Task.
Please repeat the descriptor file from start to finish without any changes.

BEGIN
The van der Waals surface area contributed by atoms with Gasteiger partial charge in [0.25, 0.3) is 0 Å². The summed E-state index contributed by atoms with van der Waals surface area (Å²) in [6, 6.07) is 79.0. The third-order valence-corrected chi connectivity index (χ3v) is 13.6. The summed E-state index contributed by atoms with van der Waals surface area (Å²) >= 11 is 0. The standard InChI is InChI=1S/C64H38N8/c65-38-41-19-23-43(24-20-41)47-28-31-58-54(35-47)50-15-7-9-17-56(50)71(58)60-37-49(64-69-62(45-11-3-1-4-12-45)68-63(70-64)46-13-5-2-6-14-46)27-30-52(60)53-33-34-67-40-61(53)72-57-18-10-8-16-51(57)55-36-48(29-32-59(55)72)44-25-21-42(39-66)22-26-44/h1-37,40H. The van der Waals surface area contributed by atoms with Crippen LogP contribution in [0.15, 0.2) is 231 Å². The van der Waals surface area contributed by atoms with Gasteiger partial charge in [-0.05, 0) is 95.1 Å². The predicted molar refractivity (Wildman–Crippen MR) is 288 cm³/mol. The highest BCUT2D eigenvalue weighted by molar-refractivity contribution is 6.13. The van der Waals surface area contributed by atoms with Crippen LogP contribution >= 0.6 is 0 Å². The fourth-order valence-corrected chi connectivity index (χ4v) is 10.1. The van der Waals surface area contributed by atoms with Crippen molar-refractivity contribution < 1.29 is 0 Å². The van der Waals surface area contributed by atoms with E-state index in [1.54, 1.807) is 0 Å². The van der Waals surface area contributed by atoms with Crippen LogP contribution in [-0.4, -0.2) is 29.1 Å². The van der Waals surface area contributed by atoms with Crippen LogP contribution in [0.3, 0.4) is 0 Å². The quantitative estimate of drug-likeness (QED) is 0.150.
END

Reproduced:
The van der Waals surface area contributed by atoms with Gasteiger partial charge in [0.25, 0.3) is 0 Å². The summed E-state index contributed by atoms with van der Waals surface area (Å²) in [6, 6.07) is 79.0. The third-order valence-corrected chi connectivity index (χ3v) is 13.6. The summed E-state index contributed by atoms with van der Waals surface area (Å²) >= 11 is 0. The standard InChI is InChI=1S/C64H38N8/c65-38-41-19-23-43(24-20-41)47-28-31-58-54(35-47)50-15-7-9-17-56(50)71(58)60-37-49(64-69-62(45-11-3-1-4-12-45)68-63(70-64)46-13-5-2-6-14-46)27-30-52(60)53-33-34-67-40-61(53)72-57-18-10-8-16-51(57)55-36-48(29-32-59(55)72)44-25-21-42(39-66)22-26-44/h1-37,40H. The van der Waals surface area contributed by atoms with Crippen LogP contribution in [0.15, 0.2) is 231 Å². The van der Waals surface area contributed by atoms with Gasteiger partial charge in [-0.05, 0) is 95.1 Å². The predicted molar refractivity (Wildman–Crippen MR) is 288 cm³/mol. The highest BCUT2D eigenvalue weighted by molar-refractivity contribution is 6.13. The van der Waals surface area contributed by atoms with Crippen LogP contribution >= 0.6 is 0 Å². The fourth-order valence-corrected chi connectivity index (χ4v) is 10.1. The van der Waals surface area contributed by atoms with Crippen molar-refractivity contribution < 1.29 is 0 Å². The van der Waals surface area contributed by atoms with E-state index in [1.54, 1.807) is 0 Å². The van der Waals surface area contributed by atoms with Crippen LogP contribution in [-0.4, -0.2) is 29.1 Å². The van der Waals surface area contributed by atoms with Crippen LogP contribution in [0.3, 0.4) is 0 Å². The quantitative estimate of drug-likeness (QED) is 0.150.